“We should be proud that we’re a well-rounded graduating class that knows how to think and learn. As STU grads we won’t have the answer to everything, but we will have a question for everything.”

Santacruz admitted that people questioned her decision to study liberal arts, but she believes it’s those people—the ones who think it isn’t important to embrace lifelong learning or to develop the ability to connect with people—that are missing out.

“I’m confident the world is always going to need people who can think their way through problems, who have a genuine interest in doing what’s right, who are strong team players, or who can create a beautiful piece of art, and we are going to be those people,” she said.

“We wouldn’t have developed as much if we had not been a part of this community where our hearts were nourished by a deeper understanding of our world.”

For many, earning this degree was no easy feat. There were struggles—both personal and academic—which called for assistance from friends, family, and the university community. Santacruz encouraged the graduates to be grateful not only to those who helped them throughout their degree, but also to themselves.

“Be thankful to yourselves for the resiliency you’ve shown in order to be sitting here today, for the hard work accomplished, for being strong when you had to make difficult decisions, and for choosing to pursue a meaningful and wonderful education,” she said.

“Our reasons for deciding to engage in this education may all be different, but we are lucky to have grown in an educational environment that tries to harmonize life skills with knowledge.”

Faculty Awards for Excellence in Teaching and Research Honour Dr. Karen Robert and Dr. Michelle Lafrance

PUBLISHED DATE: Wednesday, May 11, 2016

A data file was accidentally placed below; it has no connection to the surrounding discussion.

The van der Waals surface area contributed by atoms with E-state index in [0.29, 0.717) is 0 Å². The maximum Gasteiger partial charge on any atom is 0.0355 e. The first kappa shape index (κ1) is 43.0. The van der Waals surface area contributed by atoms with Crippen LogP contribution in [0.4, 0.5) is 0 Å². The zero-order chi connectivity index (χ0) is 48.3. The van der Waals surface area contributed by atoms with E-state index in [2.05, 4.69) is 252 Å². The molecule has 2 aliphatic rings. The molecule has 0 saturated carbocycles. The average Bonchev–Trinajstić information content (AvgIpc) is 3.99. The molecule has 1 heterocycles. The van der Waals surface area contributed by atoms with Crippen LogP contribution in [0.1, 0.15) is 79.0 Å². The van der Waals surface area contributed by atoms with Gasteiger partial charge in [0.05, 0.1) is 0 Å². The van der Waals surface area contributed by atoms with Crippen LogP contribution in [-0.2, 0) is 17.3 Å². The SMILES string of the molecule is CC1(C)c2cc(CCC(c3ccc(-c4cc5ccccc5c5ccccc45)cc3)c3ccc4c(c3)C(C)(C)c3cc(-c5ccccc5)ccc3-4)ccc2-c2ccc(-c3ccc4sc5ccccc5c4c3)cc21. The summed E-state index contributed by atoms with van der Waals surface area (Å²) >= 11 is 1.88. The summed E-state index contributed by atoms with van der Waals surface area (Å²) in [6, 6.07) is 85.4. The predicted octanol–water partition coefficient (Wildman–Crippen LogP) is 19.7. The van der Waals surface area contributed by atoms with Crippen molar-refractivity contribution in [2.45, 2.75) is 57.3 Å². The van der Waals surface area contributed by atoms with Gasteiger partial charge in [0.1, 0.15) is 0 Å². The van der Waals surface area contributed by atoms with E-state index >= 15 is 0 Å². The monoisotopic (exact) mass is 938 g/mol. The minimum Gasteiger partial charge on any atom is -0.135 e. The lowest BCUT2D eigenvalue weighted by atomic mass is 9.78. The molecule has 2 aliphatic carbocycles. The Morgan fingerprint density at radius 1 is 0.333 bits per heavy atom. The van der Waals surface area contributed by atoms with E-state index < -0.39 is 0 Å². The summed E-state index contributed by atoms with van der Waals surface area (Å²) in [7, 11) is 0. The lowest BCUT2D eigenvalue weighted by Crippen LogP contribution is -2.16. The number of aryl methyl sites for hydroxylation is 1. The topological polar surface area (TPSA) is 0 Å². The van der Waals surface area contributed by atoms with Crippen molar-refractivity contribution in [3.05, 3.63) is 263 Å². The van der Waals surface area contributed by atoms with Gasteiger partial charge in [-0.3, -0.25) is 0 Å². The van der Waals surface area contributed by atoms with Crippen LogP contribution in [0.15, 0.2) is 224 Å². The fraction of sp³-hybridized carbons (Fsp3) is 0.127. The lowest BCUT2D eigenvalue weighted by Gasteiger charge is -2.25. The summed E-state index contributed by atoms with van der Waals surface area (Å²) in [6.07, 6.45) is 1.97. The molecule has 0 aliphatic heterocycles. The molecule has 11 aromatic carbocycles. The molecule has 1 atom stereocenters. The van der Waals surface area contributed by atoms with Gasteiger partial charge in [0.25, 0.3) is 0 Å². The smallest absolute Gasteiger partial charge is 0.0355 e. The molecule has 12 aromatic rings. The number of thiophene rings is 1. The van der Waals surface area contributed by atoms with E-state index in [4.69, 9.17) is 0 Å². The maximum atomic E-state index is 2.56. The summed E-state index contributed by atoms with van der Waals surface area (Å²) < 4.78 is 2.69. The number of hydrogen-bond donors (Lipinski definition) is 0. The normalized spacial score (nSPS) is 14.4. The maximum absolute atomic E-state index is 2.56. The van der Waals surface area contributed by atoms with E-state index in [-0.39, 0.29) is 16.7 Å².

Psychology professor Dr. Michelle Lafrance (left) and History professor Dr. Karen Robert (right).
Faculty members from History and Psychology were recognized for their excellence in teaching and research at Spring Convocation. Dr. Karen Robert received the John McKendy Memorial Teaching Award and Dr. Michelle Lafrance received the University Scholarship Award.

Robert, who has over 20 years of teaching experience, approaches teaching as a creative endeavor and brings a thorough and thoughtful approach to her work. She also routinely takes learning outside the university to provide unique hands-on educational opportunities for her students.

Robert considers herself a mentor—someone with professional expertise and life experience to help students reach their full potential. She aims to establish a rapport with her students, encouraging them to share their own ideas and personal experiences. She provides students with extensive guidance about assignments, directing them through the research and writing process, and often modifies class activities or assignments based on the needs and progress of each class.

“It is a real privilege to work so closely with young people as they make their transition to adulthood; their curiosity and passion energize my own intellectual work and sense of purpose. The warm response I've had from people across the STU community shows just how much people here share in these values,” said Robert.